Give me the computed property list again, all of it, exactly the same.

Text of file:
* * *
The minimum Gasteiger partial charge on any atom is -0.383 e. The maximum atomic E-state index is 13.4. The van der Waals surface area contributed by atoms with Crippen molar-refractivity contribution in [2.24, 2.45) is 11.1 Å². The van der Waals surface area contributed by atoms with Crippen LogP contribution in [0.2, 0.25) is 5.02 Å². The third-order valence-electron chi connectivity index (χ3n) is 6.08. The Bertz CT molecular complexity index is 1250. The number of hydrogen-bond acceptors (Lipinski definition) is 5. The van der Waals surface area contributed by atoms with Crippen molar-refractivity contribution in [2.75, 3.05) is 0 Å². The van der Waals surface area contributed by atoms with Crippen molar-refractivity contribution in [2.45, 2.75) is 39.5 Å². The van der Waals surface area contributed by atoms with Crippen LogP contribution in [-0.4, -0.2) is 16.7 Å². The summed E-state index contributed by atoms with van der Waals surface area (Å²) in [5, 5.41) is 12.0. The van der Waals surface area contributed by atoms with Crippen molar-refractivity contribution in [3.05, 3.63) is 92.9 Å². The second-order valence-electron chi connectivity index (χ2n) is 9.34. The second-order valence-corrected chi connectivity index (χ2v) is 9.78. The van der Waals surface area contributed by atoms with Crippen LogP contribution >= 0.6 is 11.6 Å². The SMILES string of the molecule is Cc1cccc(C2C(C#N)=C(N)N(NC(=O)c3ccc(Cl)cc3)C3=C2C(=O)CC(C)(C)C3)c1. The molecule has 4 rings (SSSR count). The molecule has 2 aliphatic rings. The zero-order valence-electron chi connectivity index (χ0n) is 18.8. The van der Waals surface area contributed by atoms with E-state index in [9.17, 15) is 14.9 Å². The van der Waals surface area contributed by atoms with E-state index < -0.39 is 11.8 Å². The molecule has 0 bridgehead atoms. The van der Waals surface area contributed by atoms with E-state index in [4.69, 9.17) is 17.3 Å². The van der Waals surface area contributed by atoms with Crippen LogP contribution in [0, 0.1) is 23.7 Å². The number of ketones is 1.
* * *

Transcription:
The minimum Gasteiger partial charge on any atom is -0.383 e. The maximum atomic E-state index is 13.4. The van der Waals surface area contributed by atoms with Crippen molar-refractivity contribution in [2.24, 2.45) is 11.1 Å². The van der Waals surface area contributed by atoms with Crippen LogP contribution in [0.2, 0.25) is 5.02 Å². The third-order valence-electron chi connectivity index (χ3n) is 6.08. The Bertz CT molecular complexity index is 1250. The number of hydrogen-bond acceptors (Lipinski definition) is 5. The van der Waals surface area contributed by atoms with Crippen molar-refractivity contribution in [2.75, 3.05) is 0 Å². The van der Waals surface area contributed by atoms with Crippen molar-refractivity contribution in [2.45, 2.75) is 39.5 Å². The van der Waals surface area contributed by atoms with Crippen LogP contribution in [-0.4, -0.2) is 16.7 Å². The summed E-state index contributed by atoms with van der Waals surface area (Å²) in [5, 5.41) is 12.0. The van der Waals surface area contributed by atoms with Crippen molar-refractivity contribution in [3.05, 3.63) is 92.9 Å². The second-order valence-electron chi connectivity index (χ2n) is 9.34. The second-order valence-corrected chi connectivity index (χ2v) is 9.78. The van der Waals surface area contributed by atoms with Crippen LogP contribution >= 0.6 is 11.6 Å². The SMILES string of the molecule is Cc1cccc(C2C(C#N)=C(N)N(NC(=O)c3ccc(Cl)cc3)C3=C2C(=O)CC(C)(C)C3)c1. The molecule has 4 rings (SSSR count). The molecule has 2 aliphatic rings. The zero-order valence-electron chi connectivity index (χ0n) is 18.8. The van der Waals surface area contributed by atoms with E-state index in [9.17, 15) is 14.9 Å². The van der Waals surface area contributed by atoms with E-state index < -0.39 is 11.8 Å². The molecule has 0 bridgehead atoms. The van der Waals surface area contributed by atoms with E-state index in [4.69, 9.17) is 17.3 Å². The van der Waals surface area contributed by atoms with Crippen LogP contribution in [0, 0.1) is 23.7 Å². The number of ketones is 1.